India’s Constitutional Coup in Kashmir Is Sowing the Seeds of Renewed Rebellion

India’s Constitutional Coup in Kashmir Is Sowing the Seeds of Renewed Rebellion

India’s Constitutional Coup in Kashmir Is Sowing the Seeds of Renewed Rebellion

Among Kashmiri Muslims, India is a foreign country and a hostile enemy. The latest decrees have provoked sorrow, despair, and anger.


The Kashmiri Muslim community, a unique culture that for almost 70 years had its rights protected by special provisions in the Indian Constitution, is deep in sorrow, despair, and anger.

In stunning decrees on August 5 and 6, which a leading Indian journalist, Siddharth Varadarajan, suggests amount to a constitutional coup, those protections have been swept away by the Hindu nationalist government led by Prime Minister Narendra Modi, who is known for his failure to prevent or stop a deadly pogrom against Muslims in Gujarat in 2002 when he headed the state government there. The limited political autonomy and property rights that safeguarded traditional life in the Kashmir Valley are gone, enabling the most conservative Hindus’ goal of remaking the demography of India’s only Muslim-majority state with an influx of Hindus.

Now under direct rule by the central government as a “union territory” backed by hundreds of thousands of Indian military and paramilitary troops, Kashmir may experience more violence, experts say. By India’s own reckoning, tens of thousands of Kashmiris have died since waves of insurgency began in the late 1980s. A lot of the action was directly promoted or funded by Pakistan, though the Pakistanis did not create the insurgency, despite Indian claims. Many thousands more Kashmiris have “disappeared” in Indian military or police custody, Kashmiri human rights activists say.

Delhi had long ago lost the allegiance of frustrated young people in Kashmir, and a new generation of them are now demonstrating again at their peril in the streets of Srinagar, the Kashmiri capital and religious and cultural center. Tragedy has entered every neighborhood and touched most families. “Kashmir at war is a private purgatory,” Paula Newberg, a professor on rights and the South Asian state at the University of Texas, wrote in a prescient 1997 book, Double Betrayal: Repression and Insurgency in Kashmir.

Significant international criticism of India’s assault on democracy has so far been scant. Pakistani Prime Minister Imran Khan, a world-famous cricket star who came to power a year ago with a new party he created, has pledged to work with India, though he expelled the Indian high commissioner and cut trade with India after Delhi’s August decrees. Pakistani diplomats have been measured in their remarks, focusing on how to bring to the UN Security Council the issue of the sudden constitutional changes, which violate a 1948 Security Council resolution (38) still on the UN agenda, stipulating that any changes on the ground cannot be made unilaterally without consulting the council. Islamabad said on Saturday that it had gained China’s support to take a motion to the Security Council, but Pakistan has not received much support from other major nations, suggesting that its odds of success are slim.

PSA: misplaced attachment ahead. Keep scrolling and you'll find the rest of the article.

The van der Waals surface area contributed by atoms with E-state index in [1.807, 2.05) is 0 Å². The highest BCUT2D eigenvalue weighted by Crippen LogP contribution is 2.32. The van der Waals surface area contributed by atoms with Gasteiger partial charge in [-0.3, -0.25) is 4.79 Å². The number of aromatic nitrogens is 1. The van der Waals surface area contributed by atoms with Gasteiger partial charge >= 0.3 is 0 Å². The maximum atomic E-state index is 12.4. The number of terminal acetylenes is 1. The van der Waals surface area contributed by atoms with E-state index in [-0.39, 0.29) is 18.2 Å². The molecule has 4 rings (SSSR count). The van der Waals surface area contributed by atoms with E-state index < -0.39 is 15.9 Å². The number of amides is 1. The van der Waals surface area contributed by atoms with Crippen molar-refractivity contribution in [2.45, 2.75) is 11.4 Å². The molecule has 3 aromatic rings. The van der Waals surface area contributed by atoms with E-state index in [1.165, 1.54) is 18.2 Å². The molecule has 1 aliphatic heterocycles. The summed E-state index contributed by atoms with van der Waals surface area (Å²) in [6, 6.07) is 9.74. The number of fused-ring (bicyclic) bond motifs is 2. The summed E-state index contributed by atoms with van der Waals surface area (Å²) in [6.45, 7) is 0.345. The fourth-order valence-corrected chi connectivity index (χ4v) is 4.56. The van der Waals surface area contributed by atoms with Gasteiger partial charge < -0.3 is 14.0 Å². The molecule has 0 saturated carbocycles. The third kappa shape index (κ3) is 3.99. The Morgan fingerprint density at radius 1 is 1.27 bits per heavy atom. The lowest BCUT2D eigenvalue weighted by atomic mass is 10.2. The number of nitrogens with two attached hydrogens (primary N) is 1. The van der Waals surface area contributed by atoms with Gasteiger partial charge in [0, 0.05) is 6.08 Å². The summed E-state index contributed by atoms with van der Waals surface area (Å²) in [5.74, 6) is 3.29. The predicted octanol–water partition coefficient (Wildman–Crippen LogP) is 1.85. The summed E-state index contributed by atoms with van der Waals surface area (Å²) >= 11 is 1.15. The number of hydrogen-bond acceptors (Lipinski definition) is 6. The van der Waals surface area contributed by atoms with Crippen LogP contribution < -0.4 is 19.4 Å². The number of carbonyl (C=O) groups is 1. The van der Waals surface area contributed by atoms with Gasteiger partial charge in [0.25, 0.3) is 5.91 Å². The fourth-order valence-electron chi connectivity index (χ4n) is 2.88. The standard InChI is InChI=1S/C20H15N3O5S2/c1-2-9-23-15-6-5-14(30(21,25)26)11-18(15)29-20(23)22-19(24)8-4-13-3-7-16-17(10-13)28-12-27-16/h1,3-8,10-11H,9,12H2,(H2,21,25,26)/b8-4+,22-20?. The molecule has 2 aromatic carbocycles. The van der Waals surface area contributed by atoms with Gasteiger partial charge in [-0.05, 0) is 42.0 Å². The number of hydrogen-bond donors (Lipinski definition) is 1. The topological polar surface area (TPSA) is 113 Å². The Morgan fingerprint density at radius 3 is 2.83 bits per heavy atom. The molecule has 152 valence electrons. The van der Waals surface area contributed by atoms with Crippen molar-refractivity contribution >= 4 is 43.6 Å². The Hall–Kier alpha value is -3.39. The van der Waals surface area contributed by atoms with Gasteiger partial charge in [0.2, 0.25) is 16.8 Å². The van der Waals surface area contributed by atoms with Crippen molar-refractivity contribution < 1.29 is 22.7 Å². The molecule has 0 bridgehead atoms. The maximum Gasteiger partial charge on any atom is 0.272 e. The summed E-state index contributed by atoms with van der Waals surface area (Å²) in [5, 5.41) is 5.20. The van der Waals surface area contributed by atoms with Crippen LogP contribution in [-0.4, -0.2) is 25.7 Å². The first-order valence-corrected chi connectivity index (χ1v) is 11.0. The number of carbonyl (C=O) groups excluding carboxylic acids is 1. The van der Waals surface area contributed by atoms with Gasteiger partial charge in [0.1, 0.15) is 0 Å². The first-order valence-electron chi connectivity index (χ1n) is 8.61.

The provisions in the Indian Constitution that have been abrogated—Articles 370 on political functions and 35A on prohibiting transfers of property to non-Kashmiris—were important to Jawaharlal Nehru, independent India’s first prime minister, whose ancestors were Kashmiri Pandits, as high-caste Hindu Brahmins are known in the region. Nehru, a cosmopolitan figure with global recognition, was a secular leader interested in modern development who shunned Hindu extremists—one of whom assassinated Mahatma Gandhi in 1948.

Modi and his enforcers in the Hindu-nationalist Bharatiya Janata Party (BJP) preach Hindutva, the concept of a society and nation built by and for Hindus, and stand opposed to everything that Nehru symbolized. This has led, for example, to mythologizing or inventing history, dismissing Western contemporary science, and closing intellectual debate generally. “Cow protection” associations proliferated after Modi was first elected, in 2014, ostensibly to protect sacred animals but in reality to beat up and kill Muslims who transport or trade cattle. Modi did little to rein them in, though he did eventually condemn the extremists.